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Wisconsin Book Festival set to ramp up with online event for new, posthumous Ntozake Shange collection

"Sing a Black Girl’s Song" is a new posthumous collection of Ntozake Shange’s unpublished poems, essays, and plays from throughout the life of the seminal Black feminist writer. The Wisconsin Book Festival will host an event on Wednesday night dedicated to Shange (top left) hosted by presenters (pictured clockwise) Dr. Yaba Blay, Tarana J. Burke, and Imani Perry. (Photos supplied.)

The Wisconsin Book Festival is soon approaching and Madison Public Library in partnership with Madison Public Library Foundation is getting ready for the Oct. 19-22 dates by hosting exciting events to lead into the literary celebration.

For poetry and Black literature fans alike, an upcoming online event centering Ntozake Shange’s new posthumous collection called “Sing A Black Girl’s Song” will be offered free to the public on Sept. 20, 7 p.m., on Crowdcast

The collection included unpublished poems, essays, and plays that explore experiences both as a Black woman in America, and as a human in the grand scheme of existence. Shange uses her voice and writings as a way to share an often underrepresented perspective while providing space for fellow Black women to be seen and undertake the journey of healing.

Shange’s literacy legacy extends far with 13 plays, seven novels, six children’s books, and 19 poetry collections that span the 50-plus years of her career. Although Shange passed in 2018, her legacy lives on in both the recognition of her beautiful works and the Shange Institute at Barnard College.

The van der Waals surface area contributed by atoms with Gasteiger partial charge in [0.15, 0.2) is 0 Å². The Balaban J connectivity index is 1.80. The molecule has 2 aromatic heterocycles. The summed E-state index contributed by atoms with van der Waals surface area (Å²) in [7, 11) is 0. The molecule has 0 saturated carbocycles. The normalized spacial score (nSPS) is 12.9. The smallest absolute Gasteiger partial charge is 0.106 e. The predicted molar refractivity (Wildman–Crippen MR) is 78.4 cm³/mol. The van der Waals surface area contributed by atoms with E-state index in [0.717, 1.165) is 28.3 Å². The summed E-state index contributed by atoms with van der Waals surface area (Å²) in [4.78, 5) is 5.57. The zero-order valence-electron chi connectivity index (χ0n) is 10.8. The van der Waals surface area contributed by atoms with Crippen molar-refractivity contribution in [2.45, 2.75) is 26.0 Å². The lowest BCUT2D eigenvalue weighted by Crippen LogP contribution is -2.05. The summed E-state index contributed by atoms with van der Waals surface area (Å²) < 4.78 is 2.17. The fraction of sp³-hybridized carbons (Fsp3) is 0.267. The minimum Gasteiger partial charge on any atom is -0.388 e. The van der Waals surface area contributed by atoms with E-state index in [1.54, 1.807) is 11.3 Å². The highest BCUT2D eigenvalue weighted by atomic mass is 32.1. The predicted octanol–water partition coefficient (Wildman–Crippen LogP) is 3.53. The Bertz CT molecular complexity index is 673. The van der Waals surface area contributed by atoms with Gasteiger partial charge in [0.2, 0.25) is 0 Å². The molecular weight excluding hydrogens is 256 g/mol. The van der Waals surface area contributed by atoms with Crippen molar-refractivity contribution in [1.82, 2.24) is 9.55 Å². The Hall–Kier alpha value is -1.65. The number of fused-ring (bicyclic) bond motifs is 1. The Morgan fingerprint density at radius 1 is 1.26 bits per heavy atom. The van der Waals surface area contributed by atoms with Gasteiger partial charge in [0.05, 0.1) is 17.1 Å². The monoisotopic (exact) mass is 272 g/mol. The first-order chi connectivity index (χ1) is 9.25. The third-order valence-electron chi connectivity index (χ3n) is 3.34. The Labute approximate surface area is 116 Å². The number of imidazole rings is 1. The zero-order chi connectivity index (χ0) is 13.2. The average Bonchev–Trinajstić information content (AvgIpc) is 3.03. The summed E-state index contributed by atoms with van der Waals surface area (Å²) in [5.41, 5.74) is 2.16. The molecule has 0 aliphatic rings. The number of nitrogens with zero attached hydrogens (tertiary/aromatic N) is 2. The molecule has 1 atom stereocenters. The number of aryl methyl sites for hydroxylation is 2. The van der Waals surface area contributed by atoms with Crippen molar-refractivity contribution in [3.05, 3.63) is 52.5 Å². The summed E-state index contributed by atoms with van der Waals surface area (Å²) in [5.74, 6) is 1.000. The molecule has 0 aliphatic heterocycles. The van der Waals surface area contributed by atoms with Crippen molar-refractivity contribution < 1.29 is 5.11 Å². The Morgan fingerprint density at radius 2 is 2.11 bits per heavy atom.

The event will have three presenters including Dr. Yaba Blay, Tarana Burke, and Imani Perry.

Dr. Blay is a scholar-activist and Ghanaian-American professor who is interested in topics of Black global experiences with a particular interest on the experience of Black women and girls. Dr. Blay’s work looks to dissect the ideas of colorism and skin color politics and has provided fruitful dialogue around beauty standards and concepts of Blackness.

Burke is perhaps best known for her creation and catalyzation of the “Me Too” movement that looked to challenge silence, and often acceptance towards sexual violence and harassment of women. Burke’s activism work spans the last 25 years as she has also been involved in and started other movements and organizations around supporting Black women and girls such as Just Be Inc. 

Perry is a scholar and author whose work spans across topics in African-American literature, culture, and experience. Perry is a Carol K. Pforzheimer professor at Harvard Radcliffe Institute and professor of African American studies and women and gender studies at Harvard University. Perry is also the recipient of the Lambda Literary Award and the Hurston Wright Award, and has authored seven books starting with the majorly impactful “Prophets of the Hood” for the Hip Hop studies field, and most recently winning the 2022 National Book Award for her book “South to America.”

To catch the discussion and presentation of Shange’s newest material by these three amazing Black women, save your spot for the online event on Sept. 20 at this link.